Medication error is the most common and consistent type of error occurring in hospitals. This article attempts to explore the ethical issues relating to the nursing management of medication errors in clinical areas in Macau, China. A qualitative approach was adopted. Seven registered nurses who were involved in medication errors were recruited for in-depth interviews. The interviews were transcribed and analyzed using content analysis. Regarding the management of patients, the nurses acknowledged the mistakes but did not disclose the incidents to (...) patients and relatives. Concerning management of the nurses involved by senior staff, most participants experienced fairness, comfort and understanding during the process of reporting and investigation. The ethical issues relating to the incidents were discussed, particularly in the Chinese context. There is a need for further study relating to the disclosure of medication incidents to patients and some suggestions were made. (shrink)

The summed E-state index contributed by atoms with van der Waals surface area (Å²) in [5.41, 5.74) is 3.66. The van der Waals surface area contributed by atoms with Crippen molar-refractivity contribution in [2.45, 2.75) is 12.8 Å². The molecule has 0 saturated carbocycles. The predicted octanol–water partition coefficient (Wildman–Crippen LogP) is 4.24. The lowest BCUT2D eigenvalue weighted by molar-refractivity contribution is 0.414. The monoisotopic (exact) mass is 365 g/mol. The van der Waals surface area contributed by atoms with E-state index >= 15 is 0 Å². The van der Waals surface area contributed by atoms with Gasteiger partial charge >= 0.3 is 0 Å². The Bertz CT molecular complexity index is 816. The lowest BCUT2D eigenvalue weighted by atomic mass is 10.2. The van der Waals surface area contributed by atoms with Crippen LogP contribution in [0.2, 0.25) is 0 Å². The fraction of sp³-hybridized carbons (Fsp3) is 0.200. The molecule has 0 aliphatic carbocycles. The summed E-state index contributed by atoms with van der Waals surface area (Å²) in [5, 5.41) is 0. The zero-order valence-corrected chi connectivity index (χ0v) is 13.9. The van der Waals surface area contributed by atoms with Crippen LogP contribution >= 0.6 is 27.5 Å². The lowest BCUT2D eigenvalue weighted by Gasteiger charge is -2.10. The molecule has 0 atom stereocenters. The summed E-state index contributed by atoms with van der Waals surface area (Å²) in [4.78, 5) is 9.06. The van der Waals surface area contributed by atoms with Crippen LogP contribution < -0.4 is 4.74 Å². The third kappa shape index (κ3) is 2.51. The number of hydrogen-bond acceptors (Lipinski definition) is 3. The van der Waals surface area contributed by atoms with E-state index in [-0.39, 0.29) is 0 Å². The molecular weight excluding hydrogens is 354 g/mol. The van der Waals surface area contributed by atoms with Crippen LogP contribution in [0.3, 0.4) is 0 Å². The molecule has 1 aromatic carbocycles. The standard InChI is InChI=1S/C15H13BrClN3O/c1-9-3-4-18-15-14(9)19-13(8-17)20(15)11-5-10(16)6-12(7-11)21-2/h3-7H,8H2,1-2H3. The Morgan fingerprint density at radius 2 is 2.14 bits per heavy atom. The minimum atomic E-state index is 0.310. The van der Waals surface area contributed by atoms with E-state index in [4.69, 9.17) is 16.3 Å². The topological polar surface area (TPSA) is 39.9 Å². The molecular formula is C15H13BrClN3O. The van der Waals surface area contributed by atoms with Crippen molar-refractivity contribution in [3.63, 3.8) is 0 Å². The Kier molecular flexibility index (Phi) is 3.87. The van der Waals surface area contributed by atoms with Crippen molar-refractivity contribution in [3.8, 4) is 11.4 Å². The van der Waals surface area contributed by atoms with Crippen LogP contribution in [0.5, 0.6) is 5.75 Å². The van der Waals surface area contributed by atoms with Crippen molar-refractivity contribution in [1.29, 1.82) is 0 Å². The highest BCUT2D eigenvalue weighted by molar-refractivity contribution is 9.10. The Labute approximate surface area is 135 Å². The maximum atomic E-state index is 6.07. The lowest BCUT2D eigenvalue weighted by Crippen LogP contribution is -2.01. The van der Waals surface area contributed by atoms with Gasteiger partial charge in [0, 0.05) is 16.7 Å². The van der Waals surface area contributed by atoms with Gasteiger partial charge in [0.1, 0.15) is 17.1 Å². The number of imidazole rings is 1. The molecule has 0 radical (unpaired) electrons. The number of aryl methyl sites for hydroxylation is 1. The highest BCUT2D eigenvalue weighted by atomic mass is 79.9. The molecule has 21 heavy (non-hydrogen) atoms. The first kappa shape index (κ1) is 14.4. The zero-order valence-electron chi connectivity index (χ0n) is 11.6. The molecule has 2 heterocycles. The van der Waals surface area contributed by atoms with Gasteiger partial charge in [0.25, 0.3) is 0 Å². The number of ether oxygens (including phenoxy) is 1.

Alexis de Tocqueville is known for his strange liberalism. One of the reasons therefore has to be found in his lesser known strange religious belief. The three main elements that determined his belief were his aristocratic and profoundly religious education, the dramatic loss of his faith after reading eighteenth century French philosophers and his conviction that the stability of the American democracy was mainly due to religious mores. These elements explain why Tocqueville appeared in his publications as an obvious believer, (...) hardly bothered by any dubiety, while internally he was a restless doubter, sometimes a panicky infidel and occasionally some sort of believer anyway. The focus of this article is a meticulous dissection of Tocqueville’s personal belief by contrasting it with approaches of religion that look familiar at first sight. Although Tocqueville had the highest esteem for Pascal, his wager was not really tempting to him. James’ will to believe seemed far more attractive, yet Tocqueville’s thinking was too empirical to fit with it. Kant furnished strong arguments to overcome this obstacle, and in that respect he offered a solid philosophical ground to consider Tocqueville’s outlook on religion as an authentic religious belief. But what Tocqueville has never found was a religious ground to Christianity. As a matter of fact, Christianity was Tocqueville’s philosophical belief, rather than his religious belief. (shrink)